Making the time for joy

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Two weeks ago I shared an activity I used to create timelines and tasks from the vision I have for my business. It was a practical tool to achieve concrete goals. But there’s another important goal in my life that I don’t want to put on a timeline – creating space for the activities that are guaranteed to bring me joy.

I’m lucky to have great relationships and a lot of fun in my life. Joy is the next level beyond fun. Joy is all encompassing happiness that seeps into my soul. For me, greater joy means amping up:

  • Live music. In November I saw Har Mar Superstar at the Turf Club. It was amazing. The beats pulsed through my entire body. I danced. I laughed. I turned to my friends in the middle and said, “I’m so happy.” I love how music instantly creates the feeling of community among strangers. I need more of this.
  • Really getting outside. I’m great an organizing outdoorsy activities in the city. Want to go biking to breweries? Walk around Lake of the Isles? Cross-country ski at Theodore Wirth? I’ll plan the route, send out the invite, and show up with bells on. But it’s been years since I went camping or hiked the North Shore. I want to go on a 10-mile hike, build a campfire, and see the Milky Way.
  • Community and real conversation. I have wonderful friends. We have a ton of fun cooking, traveling, and playing games. But I felt like there was a different aspect of community that I was seeking. In December I started attending Intertwine, a community designed to share stories, listen, reflect, and participate in meaningful conversation. It was exactly the gap I’d been looking to fill.
  • Mini-adventures. I tend to think of adventure in grand terms. It usually involves getting on a plane for at least 8 hours. This kind of adventure is really important to me, but it can only happen occasionally. I need that quick hit of energy from exploring new places, activities, and events closer to home. Two summers ago my mom and I took a day trip to Stockholm and Maiden Rock, Wisconsin. We ate quiche in a bakery, shopped in a cute boutique, wandered art galleries, had a great lunch, and sampled cider at Maiden Rock Winery and Cidery. I felt like I had a vacation! And I was gone for a total of 8 hours.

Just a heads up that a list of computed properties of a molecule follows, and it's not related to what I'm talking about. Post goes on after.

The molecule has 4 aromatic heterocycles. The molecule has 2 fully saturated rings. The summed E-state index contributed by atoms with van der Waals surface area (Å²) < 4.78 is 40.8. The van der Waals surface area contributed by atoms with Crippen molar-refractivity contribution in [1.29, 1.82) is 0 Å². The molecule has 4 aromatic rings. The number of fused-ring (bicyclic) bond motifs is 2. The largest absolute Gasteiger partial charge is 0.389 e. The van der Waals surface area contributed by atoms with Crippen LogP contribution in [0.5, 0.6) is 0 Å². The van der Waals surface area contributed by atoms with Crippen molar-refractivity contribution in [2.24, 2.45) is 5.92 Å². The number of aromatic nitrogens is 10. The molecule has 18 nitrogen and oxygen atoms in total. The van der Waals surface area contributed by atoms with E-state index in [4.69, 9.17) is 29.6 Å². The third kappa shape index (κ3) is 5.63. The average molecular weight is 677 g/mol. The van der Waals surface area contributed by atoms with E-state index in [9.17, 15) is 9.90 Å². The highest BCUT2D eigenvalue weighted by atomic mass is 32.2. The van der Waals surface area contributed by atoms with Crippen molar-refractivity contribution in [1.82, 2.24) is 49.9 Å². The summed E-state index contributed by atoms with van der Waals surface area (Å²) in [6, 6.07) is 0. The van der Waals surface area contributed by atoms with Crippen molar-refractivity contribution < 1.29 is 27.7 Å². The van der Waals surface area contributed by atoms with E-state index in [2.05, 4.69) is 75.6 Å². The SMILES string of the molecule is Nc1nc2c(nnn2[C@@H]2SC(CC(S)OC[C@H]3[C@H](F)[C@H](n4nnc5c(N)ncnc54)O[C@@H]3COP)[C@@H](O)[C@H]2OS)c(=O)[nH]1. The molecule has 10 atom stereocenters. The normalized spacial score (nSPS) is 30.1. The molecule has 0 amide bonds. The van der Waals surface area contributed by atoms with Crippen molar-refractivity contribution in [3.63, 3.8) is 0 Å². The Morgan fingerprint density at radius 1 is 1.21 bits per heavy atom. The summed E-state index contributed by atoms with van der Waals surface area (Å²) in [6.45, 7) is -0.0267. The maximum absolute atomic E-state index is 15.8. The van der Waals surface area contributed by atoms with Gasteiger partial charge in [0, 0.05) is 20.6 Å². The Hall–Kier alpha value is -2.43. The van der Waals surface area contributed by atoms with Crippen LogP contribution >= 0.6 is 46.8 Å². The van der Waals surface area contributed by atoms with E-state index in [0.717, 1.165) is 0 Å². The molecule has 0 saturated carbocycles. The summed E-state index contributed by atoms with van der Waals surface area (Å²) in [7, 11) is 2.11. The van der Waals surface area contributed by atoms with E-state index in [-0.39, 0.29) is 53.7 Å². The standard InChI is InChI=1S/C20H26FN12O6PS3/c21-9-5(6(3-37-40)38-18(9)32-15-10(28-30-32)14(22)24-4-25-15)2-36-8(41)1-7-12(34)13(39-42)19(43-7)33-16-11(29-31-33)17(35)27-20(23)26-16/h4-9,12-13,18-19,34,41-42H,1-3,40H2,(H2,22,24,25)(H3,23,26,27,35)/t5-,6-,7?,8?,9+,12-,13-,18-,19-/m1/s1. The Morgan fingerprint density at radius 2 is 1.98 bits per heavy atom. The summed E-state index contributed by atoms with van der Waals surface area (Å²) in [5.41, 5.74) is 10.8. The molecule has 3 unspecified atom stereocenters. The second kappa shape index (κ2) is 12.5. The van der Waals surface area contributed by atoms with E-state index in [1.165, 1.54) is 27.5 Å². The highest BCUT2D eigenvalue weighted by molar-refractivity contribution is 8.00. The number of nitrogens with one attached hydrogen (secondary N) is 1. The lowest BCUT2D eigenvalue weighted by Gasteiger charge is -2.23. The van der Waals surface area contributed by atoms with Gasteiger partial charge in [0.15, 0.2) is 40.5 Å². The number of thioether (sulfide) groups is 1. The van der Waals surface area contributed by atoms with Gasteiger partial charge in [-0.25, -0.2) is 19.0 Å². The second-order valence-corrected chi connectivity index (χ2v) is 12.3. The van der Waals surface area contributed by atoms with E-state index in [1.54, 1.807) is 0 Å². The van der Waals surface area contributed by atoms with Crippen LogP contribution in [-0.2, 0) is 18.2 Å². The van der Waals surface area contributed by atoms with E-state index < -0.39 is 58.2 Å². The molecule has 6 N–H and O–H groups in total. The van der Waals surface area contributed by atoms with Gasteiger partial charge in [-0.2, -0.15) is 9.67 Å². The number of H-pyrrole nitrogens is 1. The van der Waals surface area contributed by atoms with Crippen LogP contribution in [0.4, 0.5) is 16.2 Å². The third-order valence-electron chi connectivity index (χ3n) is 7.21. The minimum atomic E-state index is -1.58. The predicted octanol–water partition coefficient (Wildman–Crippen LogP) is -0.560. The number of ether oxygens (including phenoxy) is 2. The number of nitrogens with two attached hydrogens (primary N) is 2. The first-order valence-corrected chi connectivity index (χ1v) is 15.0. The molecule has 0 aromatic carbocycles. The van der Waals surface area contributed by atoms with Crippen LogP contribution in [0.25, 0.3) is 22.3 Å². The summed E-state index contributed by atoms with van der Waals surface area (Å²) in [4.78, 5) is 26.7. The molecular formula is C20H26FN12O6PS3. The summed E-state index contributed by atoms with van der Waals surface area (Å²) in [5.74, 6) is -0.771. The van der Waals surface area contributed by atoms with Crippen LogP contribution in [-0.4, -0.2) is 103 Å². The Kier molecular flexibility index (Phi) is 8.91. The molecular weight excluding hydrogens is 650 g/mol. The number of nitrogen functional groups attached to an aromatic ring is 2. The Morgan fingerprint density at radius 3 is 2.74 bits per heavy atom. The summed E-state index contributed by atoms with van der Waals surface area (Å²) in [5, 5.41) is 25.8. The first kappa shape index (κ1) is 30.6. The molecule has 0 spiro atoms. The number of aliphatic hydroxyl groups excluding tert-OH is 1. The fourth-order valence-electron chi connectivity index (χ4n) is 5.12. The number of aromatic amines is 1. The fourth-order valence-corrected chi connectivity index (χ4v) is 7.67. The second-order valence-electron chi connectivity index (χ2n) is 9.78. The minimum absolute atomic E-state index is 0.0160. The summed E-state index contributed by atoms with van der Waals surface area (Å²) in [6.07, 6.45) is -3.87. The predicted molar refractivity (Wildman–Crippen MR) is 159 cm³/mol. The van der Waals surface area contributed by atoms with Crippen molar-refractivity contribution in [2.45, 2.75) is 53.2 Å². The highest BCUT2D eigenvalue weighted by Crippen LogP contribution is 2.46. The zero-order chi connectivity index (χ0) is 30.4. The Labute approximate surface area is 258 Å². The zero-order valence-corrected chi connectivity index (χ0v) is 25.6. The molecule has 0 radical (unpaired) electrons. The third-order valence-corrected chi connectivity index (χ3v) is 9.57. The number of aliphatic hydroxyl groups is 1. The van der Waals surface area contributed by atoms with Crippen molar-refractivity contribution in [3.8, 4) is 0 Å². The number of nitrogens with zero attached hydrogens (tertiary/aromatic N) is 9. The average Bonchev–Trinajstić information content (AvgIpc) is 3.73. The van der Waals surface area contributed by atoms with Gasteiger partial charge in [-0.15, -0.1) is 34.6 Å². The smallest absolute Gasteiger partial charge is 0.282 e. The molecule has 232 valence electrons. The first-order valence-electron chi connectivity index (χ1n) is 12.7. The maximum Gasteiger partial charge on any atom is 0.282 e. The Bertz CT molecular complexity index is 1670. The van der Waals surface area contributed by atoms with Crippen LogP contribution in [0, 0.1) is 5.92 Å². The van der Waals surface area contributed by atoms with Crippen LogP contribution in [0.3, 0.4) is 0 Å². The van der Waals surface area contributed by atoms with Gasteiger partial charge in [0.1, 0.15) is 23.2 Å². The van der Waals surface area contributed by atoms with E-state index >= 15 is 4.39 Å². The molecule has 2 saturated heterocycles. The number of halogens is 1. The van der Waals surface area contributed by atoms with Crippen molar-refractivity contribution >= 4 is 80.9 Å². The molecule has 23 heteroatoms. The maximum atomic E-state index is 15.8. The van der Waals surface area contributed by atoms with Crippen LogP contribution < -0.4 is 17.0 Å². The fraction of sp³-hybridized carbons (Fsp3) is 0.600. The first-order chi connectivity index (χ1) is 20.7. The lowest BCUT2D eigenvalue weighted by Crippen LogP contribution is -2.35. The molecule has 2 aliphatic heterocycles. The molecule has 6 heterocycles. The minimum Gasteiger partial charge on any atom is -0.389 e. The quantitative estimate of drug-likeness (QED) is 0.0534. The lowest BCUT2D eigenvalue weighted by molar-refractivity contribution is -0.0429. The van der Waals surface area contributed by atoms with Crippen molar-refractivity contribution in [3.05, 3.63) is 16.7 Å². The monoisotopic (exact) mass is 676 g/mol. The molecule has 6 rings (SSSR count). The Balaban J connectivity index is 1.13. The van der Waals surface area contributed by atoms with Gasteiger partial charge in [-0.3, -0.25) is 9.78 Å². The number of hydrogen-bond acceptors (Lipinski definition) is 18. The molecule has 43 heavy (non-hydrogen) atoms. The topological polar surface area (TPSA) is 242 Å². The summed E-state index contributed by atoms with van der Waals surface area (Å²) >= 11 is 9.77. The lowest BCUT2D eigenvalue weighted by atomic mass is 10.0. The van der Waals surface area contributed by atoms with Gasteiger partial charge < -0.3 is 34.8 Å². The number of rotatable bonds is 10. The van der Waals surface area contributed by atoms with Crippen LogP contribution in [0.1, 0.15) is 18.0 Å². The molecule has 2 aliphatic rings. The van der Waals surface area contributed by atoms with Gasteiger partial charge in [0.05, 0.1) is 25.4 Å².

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What will it take to make this happen? First and foremost, I will have to make it a priority to proactively get these activities on the calendar and round up people to join me (because a big part of my joy is the people!). I have already planned an overnight to Duluth in February. Intertwine events are a priority in my schedule. I’ll organize a camping trip once the weather is warmer and I’m keeping my eyes open for live music opportunities. I’m sure I will also have to say no to a few things in order to create room for these joy-filled activities.

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Do you want to create more joy in your life? Consider the following:

  • What activities and environments bring you true joy? Think about moments where you lose track of time and revel in being alive in this world. When your body feels awake and your heart is free. It does not have to be grandiose. It might be playing the guitar, doing art projects with your kids, or biking around the lake.
  • What do you need to eliminate to make room for joy? Perhaps you need to stop participating in that book club that feels more like an obligation than fun. Trade 30 minutes on the elliptical for a dance class. Clear your calendar one weekend in June to make time for a family camping trip.
  • What is your mindset towards joy? Do you allow yourself to let go and experience joy? There’s a certain freedom and release in experiencing joy, but joy is also vulnerable. If you experience fear and hold back when joy creeps into your life, I recommend reading Brené Brown’s Daring Greatly or watching her Ted Talk on vulnerability. She has great ideas and reflections on the topic.